Second time removing ragwort

This time I decided that I would take a break from constantly using the rag-fork; it turned out that I was considerably better at removing ragwort with just some gardening gloves, even if more of the roots were left in. It was more difficult, though, as it has to be said that the plant does not come quietly. I made much more progress along the meadow, with my patch looking much clearer by the end, and many bags full of ragwort. I also had the pleasure of finding a pile of burst balloons and streamers - clearly they had been landed there, and it looked like that had been burst elsewhere; still an interesting find. Overall, it was similar to last time, but I am starting to enjoy it more than I did before.

Final time removing ragwort

Today was my last time removing ragwort - I finally mastered the rag-fork - I was no longer leaving sizeable craters in the ground whenever I attempted to remove a plant! The plant does not come quietly, as I may have said before - it takes some effort to remove it from the ground, and this can be problematic at times. As winter looms, my last ragwort session is over - the task now changes to coppicing willows, which will be a nice change. Another thing that I have mastered (again, just in time to finish!) is actually identifying what plant is actually ragwort, and what is not - on the first session, I capably removed many other species of plants with deceptively similar yellow flowers, none of them being ragwort. Fortunately, I was able to fill a couple of bags with the correct plant today, which was good. I have to say that, this is possibly slightly less rewarding than removing Himalayan Balsam - it was nice to see your hard work strung up over a branch, but, seeing masses of your work in masses of bags, and then throwing it away is rewarding too. Anyway, that is the last time that I will be filling bags with ragwort - next time I will be hacking trees to the ground, hopefully with as little collateral damage as possible.

First time coppicing

It was time for a change of tact, and to exchange my gardening fork for a saw and some loppers, and head to the bank of the brook to coppice osiers. Osiers are, in essence, willows that are grown to have particular characteristics, specifically very pliable branches that are used in construction, specifically basket making. Coppicing is the process by which all of the branches are removed, but the trunk, often only about a foot high, is left, so the branches can regrow. When we coppice entirely depends on the weather, and other factors that affect how quickly the trees grow. Often, half a year or more is left between coppicing sessions, but this does not, of course, limit the times we can coppice; there are always more trees to coppice. In this first time, the longer, six foot sticks that we acquired were being sold to a scout troop, but they do, of course, have many other applications. Coppicing, in a way, could be compared to harvesting fuel for a biomass power plant. Although you are doing damage now, the trees will always regrow, and so you are harvesting a renewable resource that has lots of applications. Each tree has a trunk that is a foot or so high, and lots of thin branches - no more than two inches thick, protruding from the top. Thinner branches are dealt with with the loppers, and the larger ones are handled by the saw. Those long enough will be turned into, for example, six foot staves, practical for more sturdy construction, while the smaller ones can be used in things such as fence building or traditional style basket making. I am yet to see whether this will surpass either of the other activities, but I have high hopes.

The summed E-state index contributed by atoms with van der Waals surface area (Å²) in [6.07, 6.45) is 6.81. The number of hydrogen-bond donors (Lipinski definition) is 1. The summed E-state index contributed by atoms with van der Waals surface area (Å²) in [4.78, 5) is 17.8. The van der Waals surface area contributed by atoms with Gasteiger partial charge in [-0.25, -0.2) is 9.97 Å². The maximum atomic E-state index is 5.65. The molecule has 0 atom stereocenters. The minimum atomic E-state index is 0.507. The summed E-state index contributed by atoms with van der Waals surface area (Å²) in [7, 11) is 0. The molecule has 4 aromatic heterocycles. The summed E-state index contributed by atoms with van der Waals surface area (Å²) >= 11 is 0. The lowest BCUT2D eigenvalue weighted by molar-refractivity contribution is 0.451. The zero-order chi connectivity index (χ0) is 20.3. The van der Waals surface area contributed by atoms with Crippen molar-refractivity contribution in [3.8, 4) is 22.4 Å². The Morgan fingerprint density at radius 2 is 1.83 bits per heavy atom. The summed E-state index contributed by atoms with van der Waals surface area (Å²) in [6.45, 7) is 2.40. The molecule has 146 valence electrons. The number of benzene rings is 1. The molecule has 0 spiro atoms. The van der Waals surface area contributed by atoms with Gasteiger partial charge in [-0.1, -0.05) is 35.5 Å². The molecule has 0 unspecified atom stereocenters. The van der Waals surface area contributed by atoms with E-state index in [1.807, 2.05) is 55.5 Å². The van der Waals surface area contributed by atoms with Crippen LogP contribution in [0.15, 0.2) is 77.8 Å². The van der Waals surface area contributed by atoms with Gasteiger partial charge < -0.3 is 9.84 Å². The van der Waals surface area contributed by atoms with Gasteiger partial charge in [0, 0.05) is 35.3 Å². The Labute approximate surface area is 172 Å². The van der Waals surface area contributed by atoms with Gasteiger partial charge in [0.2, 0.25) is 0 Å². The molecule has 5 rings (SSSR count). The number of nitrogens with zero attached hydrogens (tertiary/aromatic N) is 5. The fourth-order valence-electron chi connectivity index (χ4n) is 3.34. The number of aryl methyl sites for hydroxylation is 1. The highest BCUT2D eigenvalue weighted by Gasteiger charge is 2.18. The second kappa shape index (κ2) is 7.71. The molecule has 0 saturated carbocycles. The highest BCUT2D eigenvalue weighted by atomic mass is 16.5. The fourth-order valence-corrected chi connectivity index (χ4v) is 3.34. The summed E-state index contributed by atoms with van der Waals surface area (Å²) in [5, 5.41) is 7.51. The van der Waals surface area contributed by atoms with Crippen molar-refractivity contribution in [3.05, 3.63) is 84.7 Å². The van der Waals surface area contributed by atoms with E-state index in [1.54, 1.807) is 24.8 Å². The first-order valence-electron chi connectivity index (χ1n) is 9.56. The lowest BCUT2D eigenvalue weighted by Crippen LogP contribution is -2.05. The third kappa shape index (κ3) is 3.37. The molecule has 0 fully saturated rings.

Second time coppicing

It was a much bigger turnout today - it seems that rainy weather attracts children... not something I would have predicted. Anyway, this time, accompanied by my friends, I set to work, and was considerably more productive than last week, primarily due to my being equipped with some better loppers, albeit an inferior saw to last time. I managed to process at least five trees with the help of my friends, but I was left primarily to myself at the end. The weather was worse this week; it was windy, but fortunately we were sheltered in amongst the trees. We were lucky with the rain - it held off for the entire session (and my cycle ride home!). By the end of the session we had all managed to clear quite a path through the trees, but it seems that there will be much more work to do. I have concluded that this is the best activity yet - it involves the least water, and is, beneficially, the most physically active, which is always good.

First time hedge cutting

Today it was time for a change; no longer was I cutting down trees by the brook, now hacking my way through brambles in a hedgerow. The electric fence (turned off!) is continually damaged by plants growing over it, so today we were carving a gap between it and the hedgerow, which sadly involved cutting through an impenetrable thicket of brambles, which cut my arms to shreds; my gloves proved to be insufficient, as did my shoes, as, on the way there we had to walk through mud that possessed a similar level of adhesiveness to PVA glue. Safe to say, it is walking boots from now on! Fortunately, the brambles were not to stay, as I was relocated to somewhere less sharp. I have doubts as to whether this will better any of the other activities so far...